This is the first music industry legal action in the UK to target individuals for file-sharing. But the industry does not yet know who the individuals are – only their ISPs. The relevant ISPs are today being notified that applications are being made to the High Court for Orders of Disclosure. If obtained, these will require the ISPs to reveal their users' identities.
The cases, a combination of criminal and civil suits, target major "uploaders" – those people charged with putting hundreds of copyrighted songs on to internet file-sharing networks and offering them to thousands or millions of people worldwide without permission from the copyright owners.
The defendants, from Italy, Denmark and Germany and, for the first time, from the UK, France and Austria, are expected to face compensation payments averaging several thousand euros.
Announcing the suits this morning, the International Federation of the Phonographic Industry (IFPI) warned that the rolling campaign will be further escalated and extended into new countries in the coming months. It called on music fans to buy their music on-line legitimately, rather than risk the legal consequences of illegal file-sharing.
Today's action is the largest single wave of lawsuits to be announced outside the US since the industry in Europe began suing for illegal file-sharing in March 2004, according to the IFPI. It brings the total number of cases so far launched in Europe to more than 650 across six countries.
It is also the first time that the UK's music association, the British Phonographic Industry, has sued file-swappers in the UK, where file-sharing is outlawed under the recently amended Copyright, Designs and Patents Act of 1988. The BPI is relying on two key provisions:
Section 16, which reserves to the owner exclusive rights to copy and to communicate their works to the public; and
Section 20, which says communication to the public includes "the making available to the public of the work by electronic transmission in such a way that members of the public may access it from a place and at a time individually chosen by them."
In March this year the BPI began an instant messaging campaign over the internet, warning uploaders that they faced court action if they did not disable file-sharing software on their computers. However, according to the industry body, the campaign has had little effect on the 15% minority of file-swappers who upload 75% of the illegal digital music files.
Today the BPI announced that it had been forced to take legal action against 28 UK file-swappers, including users of the Kazaa, Imesh, Grokster, Bearshare and WinMX networks, seeking damages and injunctions to stop these file-sharers illegally uploading recordings on to file-sharing networks. More cases are expected to follow.
BPI spokesman Matt Phillips told OUT-LAW that one of the individuals was sharing up to 9,000 files. "We know that copyright infringement on a grand scale has been committed from 28 IP addresses," he said. "The ISPs have to date been very co-operative." However, the ISPs have not revealed their user details yet.
Geoff Taylor, the BPI's General Counsel, explained to OUT-LAW that a small number of ISPs are involved. He said that the BPI's team had downloaded a sample of infringing tracks from file-sharing networks and, using publicly available software, traced the IP (Internet Protocol) addresses of the computers that were sending the files.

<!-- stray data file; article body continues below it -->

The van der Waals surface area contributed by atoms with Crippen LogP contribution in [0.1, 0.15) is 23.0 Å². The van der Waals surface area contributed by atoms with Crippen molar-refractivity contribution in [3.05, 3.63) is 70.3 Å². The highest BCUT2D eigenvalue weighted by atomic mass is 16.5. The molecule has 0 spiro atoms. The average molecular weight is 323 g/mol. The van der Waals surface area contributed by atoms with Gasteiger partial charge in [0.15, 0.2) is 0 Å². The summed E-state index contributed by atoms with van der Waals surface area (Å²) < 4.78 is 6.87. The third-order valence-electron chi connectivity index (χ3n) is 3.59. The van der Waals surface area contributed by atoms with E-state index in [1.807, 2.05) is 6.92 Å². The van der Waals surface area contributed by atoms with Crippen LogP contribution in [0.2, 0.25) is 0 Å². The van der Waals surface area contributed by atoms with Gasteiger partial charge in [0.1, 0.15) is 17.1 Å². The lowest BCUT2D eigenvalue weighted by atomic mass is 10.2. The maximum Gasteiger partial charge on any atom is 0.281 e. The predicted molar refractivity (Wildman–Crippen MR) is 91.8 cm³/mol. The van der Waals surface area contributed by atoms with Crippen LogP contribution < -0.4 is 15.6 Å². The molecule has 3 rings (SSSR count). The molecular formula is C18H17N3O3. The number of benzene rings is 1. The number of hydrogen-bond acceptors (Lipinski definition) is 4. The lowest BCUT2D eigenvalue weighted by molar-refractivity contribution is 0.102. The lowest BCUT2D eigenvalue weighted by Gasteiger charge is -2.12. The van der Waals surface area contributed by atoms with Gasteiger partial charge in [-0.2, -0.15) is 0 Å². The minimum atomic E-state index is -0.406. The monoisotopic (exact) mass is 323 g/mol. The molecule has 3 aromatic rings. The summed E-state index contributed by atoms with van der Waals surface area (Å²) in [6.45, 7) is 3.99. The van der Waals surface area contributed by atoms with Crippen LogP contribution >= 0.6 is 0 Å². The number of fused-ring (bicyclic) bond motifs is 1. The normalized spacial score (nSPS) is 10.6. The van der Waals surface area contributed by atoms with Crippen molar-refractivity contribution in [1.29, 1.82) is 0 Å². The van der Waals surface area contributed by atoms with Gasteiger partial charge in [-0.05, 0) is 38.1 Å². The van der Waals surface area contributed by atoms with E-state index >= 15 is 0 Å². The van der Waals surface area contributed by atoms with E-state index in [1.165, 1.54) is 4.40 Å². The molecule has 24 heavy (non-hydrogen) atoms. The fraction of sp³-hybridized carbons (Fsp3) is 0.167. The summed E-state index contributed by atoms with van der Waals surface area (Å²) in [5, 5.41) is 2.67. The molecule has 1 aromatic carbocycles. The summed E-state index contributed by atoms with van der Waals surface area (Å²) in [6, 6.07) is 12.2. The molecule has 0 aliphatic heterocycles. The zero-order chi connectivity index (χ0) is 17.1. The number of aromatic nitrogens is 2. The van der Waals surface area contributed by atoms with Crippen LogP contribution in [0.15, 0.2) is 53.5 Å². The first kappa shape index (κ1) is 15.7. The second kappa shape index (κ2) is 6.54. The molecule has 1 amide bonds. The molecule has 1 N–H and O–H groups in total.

These addresses will be presented to the ISPs which have the choice of whether or not to contest the court applications. "There is a good chance that they won't contest the applications," said Taylor. "ISPs get such applications all the time – whether it's for a copyright infringement action or a defamation case."
He added that the ISPs will know that the music industry's actions are legally sound, but said that they have a policy against disclosing user details unless a court order is obtained. The lawsuits themselves will be in the name of 15 member record companies, not the BPI.
"We have been warning for months that unauthorised file-sharing is illegal," said BPI chairman Peter Jamieson. "These are not people casually downloading the odd track. They are uploading music on a massive scale, effectively stealing the livelihoods of thousands of artists and the people who invest in them."
"We have resisted legal action as long as we could," he added. "We have done everything we can to raise awareness of this problem. We have encouraged legal services and launched an Official Download Chart."
According to the BPI, litigation elsewhere in the world – mostly the US, where the Recording Industry Association of America has sued over 3,000 file-swappers since September 2003 – has successfully deterred major uploaders.
Research by the IFPI shows that the number of files illegally available on file-sharing networks has declined by 30% – from one billion in June 2003 to 700 million in June 2004, said the BPI. Meanwhile, the number of FastTrack users (the most popular P2P network – accessed using Kazaa) fell by 40% from June 2003 to September 2004.
"We would be derelict in our duty to protect and promote British music were we not to take action to demonstrate that this activity is illegal and harmful to every aspect of the creative British music industry," said Jamieson. "We believe we have no alternative other than to enforce our rights through the courts."
Arts Minister Estelle Morris commented: "The Government supports the principle of proportionate legal action against the worst offending uploaders. I hope it will stop in their tracks the habitual offender who uploads to make a quick buck out of other people's talent."